Nova reported in August that Mark Chapman, who is doing time serving a 20 years to life sentence for the killing of John Lennon in 1980, was refused parole for the 10th time.
“Thirty years ago I couldn’t say I felt shame and I know what shame is now. It’s where you cover your face, you don’t want to, you know, ask for anything.”
He also talked about how Lennon was “incredible” to him when he signed his copy of Double Fantasy on the day of his assassination, and that it made him question whether or not to go through with killing Lennon.
“I was too far in. I do remember having the thought of, ‘Hey, you have got the album now. Look at this, he signed it, just go home.’ But there was no way I was just going to go home.”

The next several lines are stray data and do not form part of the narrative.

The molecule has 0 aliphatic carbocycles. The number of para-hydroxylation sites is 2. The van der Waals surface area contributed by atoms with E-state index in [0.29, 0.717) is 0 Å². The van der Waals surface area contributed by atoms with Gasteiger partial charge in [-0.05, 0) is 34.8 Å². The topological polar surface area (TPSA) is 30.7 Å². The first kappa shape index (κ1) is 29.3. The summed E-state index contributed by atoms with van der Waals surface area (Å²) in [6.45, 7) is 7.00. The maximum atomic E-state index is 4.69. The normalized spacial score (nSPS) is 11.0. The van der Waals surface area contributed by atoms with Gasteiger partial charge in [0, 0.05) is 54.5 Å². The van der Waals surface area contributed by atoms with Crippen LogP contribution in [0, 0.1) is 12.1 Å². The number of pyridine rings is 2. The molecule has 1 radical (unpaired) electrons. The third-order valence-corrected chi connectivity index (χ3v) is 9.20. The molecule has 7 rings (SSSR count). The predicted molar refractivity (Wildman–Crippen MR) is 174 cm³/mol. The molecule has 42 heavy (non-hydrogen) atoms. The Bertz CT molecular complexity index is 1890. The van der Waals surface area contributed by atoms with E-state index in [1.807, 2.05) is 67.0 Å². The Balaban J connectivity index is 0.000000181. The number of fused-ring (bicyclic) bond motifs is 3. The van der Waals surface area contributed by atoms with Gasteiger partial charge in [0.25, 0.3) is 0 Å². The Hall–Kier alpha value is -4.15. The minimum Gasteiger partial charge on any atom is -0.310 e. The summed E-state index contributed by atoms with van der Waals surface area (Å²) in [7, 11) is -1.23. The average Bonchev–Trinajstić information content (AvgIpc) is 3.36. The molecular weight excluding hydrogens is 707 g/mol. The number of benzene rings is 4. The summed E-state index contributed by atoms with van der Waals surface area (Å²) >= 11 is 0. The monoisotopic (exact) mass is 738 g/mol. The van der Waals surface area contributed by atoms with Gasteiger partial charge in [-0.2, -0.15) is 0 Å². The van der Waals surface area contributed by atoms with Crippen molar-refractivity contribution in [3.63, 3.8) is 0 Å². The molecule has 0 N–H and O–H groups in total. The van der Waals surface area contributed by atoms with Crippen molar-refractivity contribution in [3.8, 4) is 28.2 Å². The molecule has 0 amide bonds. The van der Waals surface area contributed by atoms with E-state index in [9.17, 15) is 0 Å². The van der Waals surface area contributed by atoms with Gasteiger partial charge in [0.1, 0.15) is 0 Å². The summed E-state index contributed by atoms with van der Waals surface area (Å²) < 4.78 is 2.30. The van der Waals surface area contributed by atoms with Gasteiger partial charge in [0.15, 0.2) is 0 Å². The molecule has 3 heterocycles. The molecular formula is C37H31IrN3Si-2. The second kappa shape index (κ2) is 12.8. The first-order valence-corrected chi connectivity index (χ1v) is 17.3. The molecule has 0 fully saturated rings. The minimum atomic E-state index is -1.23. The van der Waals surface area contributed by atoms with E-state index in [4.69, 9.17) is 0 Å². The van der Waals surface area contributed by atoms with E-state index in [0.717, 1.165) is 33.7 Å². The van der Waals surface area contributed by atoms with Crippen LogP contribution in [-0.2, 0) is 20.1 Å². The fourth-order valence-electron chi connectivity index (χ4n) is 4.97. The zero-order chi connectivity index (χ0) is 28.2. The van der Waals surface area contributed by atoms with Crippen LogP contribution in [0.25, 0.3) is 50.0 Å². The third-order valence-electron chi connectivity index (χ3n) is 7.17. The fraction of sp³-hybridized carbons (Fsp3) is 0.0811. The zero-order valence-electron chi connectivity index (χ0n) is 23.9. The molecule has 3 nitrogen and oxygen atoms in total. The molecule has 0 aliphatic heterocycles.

According to his wife, Gloria, who spoke shortly before his hearing, he had made a trip to New York from their home in Hawaii two months preceeding Lennon’s death, but changed his mind. “He came home scared, telling me that to make a name for himself he had planned to kill Lennon. But he said my love had saved him.”
Chapman explained that his main reason for killing Lennon was due to a desire for fame rather than hated for Lennon. Yet he said his decision to use hollow-point bullets was “to make sure he would be dead. It was immediately after the crime that I was concerned that he did not suffer.”
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